Blues and indie rock are always tough to sell because there are so many acts in each genre fighting for the attention of fans. James Tillman is part of a rare breed who just want to make music for the love of it and to tell stories to fans in an intimate setting. Watching Tillman opening for Tune-Yards displayed two very important thoughts in my brain; he is incredibly real and has a passion for music. Between always interacting with the crowd and giving small explanations for each track, it is clear he really loves to share the musical experience with all those around him. The sense of purpose of that performance comes through equally strong on this short EP as well.
The aesthetic Tillman works with is pretty basic. There is a lounge music atmosphere present from the light guitars, drums, and bass coating every small and intimately written track. Tillman is a solid guitar player, sullenly performing songs to a point where it could be a thrilling lullaby. His voice is strong as well, utilizing low-pitched notes that are held for long periods sticking true to the blues formula he occupies. Despite not sounding like a new act or bringing something incredibly special to the medium, the authenticity is at too high of a level to deny artistically. Being able to come off as a real person on stage and recording is hard to do, and Tillman performs this skill in spades.
Despite only being twenty minutes of music, Shangri La has plenty of good moments. “Love Within” kicks off the record with intimate lyrics about trying to find love, with hope as the main lead along with solid bass and lead guitars backing up the track. “And Then” has a much stronger blues vibe with simple bass and drum lines. The beautiful lyrics about finding love and yourself are realistic from beginning to end, but the best song is easily the title track though. “Shangri La” is a bit more funky and fast-paced. The soft lead vocals of Tillman mix well with the chorus adding depth at points, along with a sense of hope and love that create a strong relationship track.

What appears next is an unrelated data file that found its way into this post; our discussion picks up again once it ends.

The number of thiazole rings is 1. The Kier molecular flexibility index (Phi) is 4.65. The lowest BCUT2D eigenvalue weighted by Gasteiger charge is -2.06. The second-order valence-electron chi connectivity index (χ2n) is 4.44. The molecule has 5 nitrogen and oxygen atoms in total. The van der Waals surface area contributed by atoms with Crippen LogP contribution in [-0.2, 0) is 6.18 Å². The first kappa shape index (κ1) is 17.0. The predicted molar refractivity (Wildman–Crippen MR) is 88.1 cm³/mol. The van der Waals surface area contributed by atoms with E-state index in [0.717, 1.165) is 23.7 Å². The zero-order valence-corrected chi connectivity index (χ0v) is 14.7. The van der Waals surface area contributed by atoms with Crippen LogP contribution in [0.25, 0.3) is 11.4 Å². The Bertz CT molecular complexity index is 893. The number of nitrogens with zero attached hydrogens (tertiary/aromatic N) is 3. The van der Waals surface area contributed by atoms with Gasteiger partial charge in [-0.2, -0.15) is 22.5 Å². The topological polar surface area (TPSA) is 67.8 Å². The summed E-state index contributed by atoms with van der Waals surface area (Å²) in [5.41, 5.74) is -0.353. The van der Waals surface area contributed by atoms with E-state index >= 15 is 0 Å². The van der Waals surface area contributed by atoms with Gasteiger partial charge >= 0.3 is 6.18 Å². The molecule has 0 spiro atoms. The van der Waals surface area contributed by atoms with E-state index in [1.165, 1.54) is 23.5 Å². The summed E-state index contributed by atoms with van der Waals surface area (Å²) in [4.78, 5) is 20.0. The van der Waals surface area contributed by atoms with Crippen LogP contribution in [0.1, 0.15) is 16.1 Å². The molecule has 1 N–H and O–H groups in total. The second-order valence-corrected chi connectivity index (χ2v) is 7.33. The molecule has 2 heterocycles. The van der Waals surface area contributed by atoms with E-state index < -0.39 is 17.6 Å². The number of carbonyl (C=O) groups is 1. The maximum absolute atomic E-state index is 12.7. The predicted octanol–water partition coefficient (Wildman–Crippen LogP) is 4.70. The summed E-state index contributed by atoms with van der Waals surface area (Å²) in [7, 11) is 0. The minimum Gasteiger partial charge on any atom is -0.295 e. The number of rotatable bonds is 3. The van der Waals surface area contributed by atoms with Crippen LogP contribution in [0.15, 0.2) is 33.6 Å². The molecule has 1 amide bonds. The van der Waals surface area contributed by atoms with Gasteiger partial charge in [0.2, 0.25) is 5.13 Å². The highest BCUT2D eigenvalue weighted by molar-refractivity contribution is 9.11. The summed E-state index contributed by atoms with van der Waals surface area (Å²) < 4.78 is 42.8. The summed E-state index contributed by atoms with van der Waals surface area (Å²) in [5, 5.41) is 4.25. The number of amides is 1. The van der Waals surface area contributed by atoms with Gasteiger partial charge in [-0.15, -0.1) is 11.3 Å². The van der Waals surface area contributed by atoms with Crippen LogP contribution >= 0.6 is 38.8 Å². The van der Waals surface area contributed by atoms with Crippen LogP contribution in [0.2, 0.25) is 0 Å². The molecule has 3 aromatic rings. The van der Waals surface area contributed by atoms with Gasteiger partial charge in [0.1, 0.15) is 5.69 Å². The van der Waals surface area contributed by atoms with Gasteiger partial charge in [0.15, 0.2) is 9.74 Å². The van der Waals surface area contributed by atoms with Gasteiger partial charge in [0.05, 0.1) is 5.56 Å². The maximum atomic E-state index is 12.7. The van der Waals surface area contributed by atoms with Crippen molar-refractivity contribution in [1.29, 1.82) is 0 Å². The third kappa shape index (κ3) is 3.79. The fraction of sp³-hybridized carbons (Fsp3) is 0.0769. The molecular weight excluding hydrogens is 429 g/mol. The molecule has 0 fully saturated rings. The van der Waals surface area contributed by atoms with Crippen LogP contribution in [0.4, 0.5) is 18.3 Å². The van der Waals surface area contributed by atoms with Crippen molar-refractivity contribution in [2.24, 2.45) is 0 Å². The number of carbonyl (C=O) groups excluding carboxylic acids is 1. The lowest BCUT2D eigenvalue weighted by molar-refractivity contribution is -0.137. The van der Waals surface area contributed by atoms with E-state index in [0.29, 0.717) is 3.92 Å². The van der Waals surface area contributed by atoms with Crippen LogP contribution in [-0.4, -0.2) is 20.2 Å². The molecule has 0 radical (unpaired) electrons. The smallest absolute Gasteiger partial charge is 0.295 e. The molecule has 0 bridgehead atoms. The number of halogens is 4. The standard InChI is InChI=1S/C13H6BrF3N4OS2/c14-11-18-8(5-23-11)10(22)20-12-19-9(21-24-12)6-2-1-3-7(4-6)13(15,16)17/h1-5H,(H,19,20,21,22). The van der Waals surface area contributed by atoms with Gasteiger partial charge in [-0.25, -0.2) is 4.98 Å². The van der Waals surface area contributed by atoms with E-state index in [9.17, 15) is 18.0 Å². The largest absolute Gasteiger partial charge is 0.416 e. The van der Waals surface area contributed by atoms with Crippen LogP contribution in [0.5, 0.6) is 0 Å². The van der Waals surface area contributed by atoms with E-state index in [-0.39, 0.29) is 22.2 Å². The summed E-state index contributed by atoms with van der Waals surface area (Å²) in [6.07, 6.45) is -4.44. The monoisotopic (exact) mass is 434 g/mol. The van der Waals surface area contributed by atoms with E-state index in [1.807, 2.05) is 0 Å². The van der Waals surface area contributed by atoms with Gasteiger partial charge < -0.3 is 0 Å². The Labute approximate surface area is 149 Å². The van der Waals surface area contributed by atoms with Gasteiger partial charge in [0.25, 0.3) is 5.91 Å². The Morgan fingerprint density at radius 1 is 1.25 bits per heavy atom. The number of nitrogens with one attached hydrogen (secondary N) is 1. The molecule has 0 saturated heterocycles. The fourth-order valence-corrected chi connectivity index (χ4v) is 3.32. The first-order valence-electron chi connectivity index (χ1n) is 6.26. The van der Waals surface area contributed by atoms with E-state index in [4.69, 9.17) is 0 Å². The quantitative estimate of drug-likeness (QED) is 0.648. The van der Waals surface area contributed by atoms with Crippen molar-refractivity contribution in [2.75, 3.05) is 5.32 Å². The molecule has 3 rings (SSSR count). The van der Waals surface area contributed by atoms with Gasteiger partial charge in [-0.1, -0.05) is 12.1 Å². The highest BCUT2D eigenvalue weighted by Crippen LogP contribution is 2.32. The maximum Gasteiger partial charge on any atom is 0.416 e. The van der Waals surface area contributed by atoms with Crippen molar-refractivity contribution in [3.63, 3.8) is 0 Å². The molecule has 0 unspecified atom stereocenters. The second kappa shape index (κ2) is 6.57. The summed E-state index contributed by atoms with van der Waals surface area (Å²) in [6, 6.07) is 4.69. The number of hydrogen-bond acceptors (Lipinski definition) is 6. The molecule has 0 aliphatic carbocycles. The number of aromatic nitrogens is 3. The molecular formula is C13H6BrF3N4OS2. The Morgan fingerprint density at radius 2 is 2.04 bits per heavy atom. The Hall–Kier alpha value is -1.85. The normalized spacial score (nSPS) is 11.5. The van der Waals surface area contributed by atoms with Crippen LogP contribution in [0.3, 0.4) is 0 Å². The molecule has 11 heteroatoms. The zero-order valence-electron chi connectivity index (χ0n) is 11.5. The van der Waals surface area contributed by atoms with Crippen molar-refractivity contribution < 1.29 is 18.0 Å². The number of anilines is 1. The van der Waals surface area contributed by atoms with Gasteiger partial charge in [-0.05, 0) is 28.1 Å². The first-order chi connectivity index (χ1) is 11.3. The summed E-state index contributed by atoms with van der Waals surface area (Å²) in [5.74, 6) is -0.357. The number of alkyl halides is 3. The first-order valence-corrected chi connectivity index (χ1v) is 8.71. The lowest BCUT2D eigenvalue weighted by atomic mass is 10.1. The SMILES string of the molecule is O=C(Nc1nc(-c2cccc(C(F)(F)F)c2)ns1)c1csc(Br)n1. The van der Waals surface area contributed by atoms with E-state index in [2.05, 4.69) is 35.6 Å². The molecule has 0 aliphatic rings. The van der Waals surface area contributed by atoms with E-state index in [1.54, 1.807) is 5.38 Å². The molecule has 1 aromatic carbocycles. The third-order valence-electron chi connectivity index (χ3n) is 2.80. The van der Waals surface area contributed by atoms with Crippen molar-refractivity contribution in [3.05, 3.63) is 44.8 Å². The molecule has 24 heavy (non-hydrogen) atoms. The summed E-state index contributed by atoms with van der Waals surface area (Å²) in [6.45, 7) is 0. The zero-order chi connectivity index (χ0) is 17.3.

There is one shortcoming throughout though. Despite all of the great writing that Tillman pulls off with each small and fragile chorus, the held notes can be a bit distracting throughout. It is well known that vocals on blues records are not typically the focal point and Tillman is solid, but some songs drone on longer that they should at the end. Most of the songs feel as if they are written for three solid minutes, but each song has more time added due to the long vocal segments that hurt the flow of a few songs. To be fair though, those segments fit extremely well on “And Then” and “Shangri La” displaying that the idea can come off compelling when done tastefully.
James Tillman is an artist that could become a strong indie blues act in the near future. It is always hard to find the ones that are truly authentic in a major label driven music world, and Tillman fits in the vein of a Jack White type. Tillman has some slight problems with holding notes a bit too long, making songs lose flow at moments, but the authenticity and soothing instrumentals are well worth any blues fan’s time.
1. Love Within
2. And Then
4. Shangri La
5. Bonus Track